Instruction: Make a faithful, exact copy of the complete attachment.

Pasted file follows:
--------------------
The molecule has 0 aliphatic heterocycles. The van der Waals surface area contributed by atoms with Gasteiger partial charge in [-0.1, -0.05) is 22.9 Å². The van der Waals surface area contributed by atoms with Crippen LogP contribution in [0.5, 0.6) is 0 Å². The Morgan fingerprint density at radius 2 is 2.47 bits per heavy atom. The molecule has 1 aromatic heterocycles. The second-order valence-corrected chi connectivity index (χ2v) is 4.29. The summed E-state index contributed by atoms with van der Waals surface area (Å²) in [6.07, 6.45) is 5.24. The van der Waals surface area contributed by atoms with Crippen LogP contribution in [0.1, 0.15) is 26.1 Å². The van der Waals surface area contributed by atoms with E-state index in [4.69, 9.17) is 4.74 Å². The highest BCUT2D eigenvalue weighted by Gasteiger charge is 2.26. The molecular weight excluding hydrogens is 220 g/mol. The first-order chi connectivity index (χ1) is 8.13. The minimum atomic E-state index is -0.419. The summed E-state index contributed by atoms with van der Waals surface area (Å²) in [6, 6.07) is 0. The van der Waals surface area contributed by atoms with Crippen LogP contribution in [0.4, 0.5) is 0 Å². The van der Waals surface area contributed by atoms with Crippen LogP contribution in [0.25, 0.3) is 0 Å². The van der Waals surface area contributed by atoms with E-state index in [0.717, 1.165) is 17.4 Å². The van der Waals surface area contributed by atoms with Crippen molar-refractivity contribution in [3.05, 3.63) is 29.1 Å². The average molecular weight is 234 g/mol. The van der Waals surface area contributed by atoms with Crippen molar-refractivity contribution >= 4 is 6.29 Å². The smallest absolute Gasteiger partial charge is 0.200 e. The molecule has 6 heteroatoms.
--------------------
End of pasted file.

The molecule has 0 aliphatic heterocycles. The van der Waals surface area contributed by atoms with Gasteiger partial charge in [-0.1, -0.05) is 22.9 Å². The van der Waals surface area contributed by atoms with Crippen LogP contribution in [0.5, 0.6) is 0 Å². The Morgan fingerprint density at radius 2 is 2.47 bits per heavy atom. The molecule has 1 aromatic heterocycles. The second-order valence-corrected chi connectivity index (χ2v) is 4.29. The summed E-state index contributed by atoms with van der Waals surface area (Å²) in [6.07, 6.45) is 5.24. The van der Waals surface area contributed by atoms with Crippen LogP contribution in [0.1, 0.15) is 26.1 Å². The van der Waals surface area contributed by atoms with E-state index in [4.69, 9.17) is 4.74 Å². The highest BCUT2D eigenvalue weighted by Gasteiger charge is 2.26. The molecular weight excluding hydrogens is 220 g/mol. The first-order chi connectivity index (χ1) is 8.13. The minimum atomic E-state index is -0.419. The summed E-state index contributed by atoms with van der Waals surface area (Å²) in [6, 6.07) is 0. The van der Waals surface area contributed by atoms with Crippen LogP contribution in [0.4, 0.5) is 0 Å². The van der Waals surface area contributed by atoms with Crippen LogP contribution in [0.25, 0.3) is 0 Å². The van der Waals surface area contributed by atoms with E-state index in [0.717, 1.165) is 17.4 Å². The van der Waals surface area contributed by atoms with Crippen molar-refractivity contribution in [3.05, 3.63) is 29.1 Å². The average molecular weight is 234 g/mol. The van der Waals surface area contributed by atoms with Crippen molar-refractivity contribution >= 4 is 6.29 Å². The smallest absolute Gasteiger partial charge is 0.200 e. The molecule has 6 heteroatoms.